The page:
1 Timothy 3:1

“This is a true saying, If a man desire the office of a bishop, he desireth a good work.”

King James Version (KJV)

Other Translations for 1 Timothy 3:1

This is a true saying: If a man desire the office of a Bishop, he desireth a good worke.
- King James Version (1611) - View 1611 Bible Scan

It is a trustworthy statement: if any man aspires to the office of overseer, it is a fine work he desires {to do.}
- New American Standard Version (1995)

Faithful is the saying, If a man seeketh the office of a bishop, he desireth a good work.
- American Standard Version (1901)

This is a true saying, A man desiring the position of a Bishop has a desire for a good work.
- Basic English Bible

The word [is] faithful: if any one aspires to exercise oversight, he desires a good work.
- Darby Bible

This is a true saying, If a man desireth the office of a bishop, he desireth a good work.
- Webster's Bible

Faithful is the saying, "If any one is eager to have the oversight of a Church, he desires a noble work."
- Weymouth Bible

This is a faithful saying: if a man seeks the office of an overseer, he desires a good work.
- World English Bible

A feithful word. If ony man desirith a bishopriche, he desirith a good werk.
- Wycliffe Bible

Stedfast [is] the word: If any one the oversight doth long for, a right work he desireth;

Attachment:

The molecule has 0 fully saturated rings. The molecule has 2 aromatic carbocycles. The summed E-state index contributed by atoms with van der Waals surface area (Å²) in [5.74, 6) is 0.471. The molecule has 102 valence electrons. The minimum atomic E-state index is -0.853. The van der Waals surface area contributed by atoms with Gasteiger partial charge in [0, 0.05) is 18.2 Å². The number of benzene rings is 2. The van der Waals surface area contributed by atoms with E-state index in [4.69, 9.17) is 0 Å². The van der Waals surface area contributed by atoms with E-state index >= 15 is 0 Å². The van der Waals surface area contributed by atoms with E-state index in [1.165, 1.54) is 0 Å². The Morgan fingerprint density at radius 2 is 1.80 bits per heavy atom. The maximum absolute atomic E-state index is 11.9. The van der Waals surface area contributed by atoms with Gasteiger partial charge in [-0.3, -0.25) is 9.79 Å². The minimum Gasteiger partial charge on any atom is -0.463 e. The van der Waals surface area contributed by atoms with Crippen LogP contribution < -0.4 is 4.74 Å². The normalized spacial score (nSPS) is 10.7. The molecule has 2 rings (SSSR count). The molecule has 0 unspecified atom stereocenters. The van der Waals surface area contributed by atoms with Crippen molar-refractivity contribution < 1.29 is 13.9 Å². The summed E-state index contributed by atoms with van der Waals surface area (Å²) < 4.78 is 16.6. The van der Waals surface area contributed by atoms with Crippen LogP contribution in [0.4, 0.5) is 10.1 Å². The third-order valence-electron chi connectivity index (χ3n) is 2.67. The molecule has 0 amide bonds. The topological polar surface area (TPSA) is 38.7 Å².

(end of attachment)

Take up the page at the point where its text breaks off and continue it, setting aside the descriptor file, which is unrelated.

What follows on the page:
- Youngs Literal Bible

Bible Commentary for 1 Timothy 3:1

Wesley's Notes for 1 Timothy 3:1

3:1 He desireth a good work - An excellent, but laborious, employment.

People's Bible Notes for 1 Timothy 3:1

1Ti 3:1 Bishops and Deacons SUMMARY OF I TIMOTHY 3: The Qualifications of Bishops. Of Deacons. Their Wives. The Reason for Writing to Timothy of These Matters. They Mystery of Godliness. If a man desireth the office of a bishop. Here, for the first time in the New Testament, is there a delineation of the qualifications and duties of bishops and deacons. Both offices have been alluded to in Acts (elders, Ac 11:30 14:23 15:2 16:4 20:17; deacons, Ac 6:1-6), and both are named in Php 1:1. To form a correct idea of the New Testament bishop we must get away from modern episcopacy. The New Testament bishop was not diocesan, but in charge of a single church. Each church had a plurality. Elders or presbyters, and bishops were only different designations for the same office. This arrangement was not changed until after the close of the first century and the death of the last of the apostles. Of these statements, admitted by the candid learned even of episcopal bodies, the following proofs may be submitted: (1) Paul summons the "elders" of the church at Ephesus (Ac 20:17), and calls them "bishops" ("overseers") in Ac 20:28. (2) In the church of Philippi the "bishops and deacons" are named as the officers (Php 1:1). (3) Paul in this Epistle names bishops and deacons as the officers (1Ti 3:1,12), but names "elders" as officers entrusted with the same duties already named as those of the bishops in 1Ti 5:17-22. (4) In the Epistle to Titus, Paul commands to "ordain elders in every city" (Tit 1:5), but in turn describing the qualifications of an elder he calls him a bishop (Tit 1:7). (5) Peter addresses "elders" and commands them to exercise the office of "bishops" over the flock (1Pe 5:1,2). The Greek word "episkope", as well as the word "bishop", etymologically means to act as an overseer, or to take the oversight. (6) I might add that Clement of Rome, who wrote to Corinthians about the beginning of the second century, uses the terms interchangeably. Desireth a good work. A very important duty.

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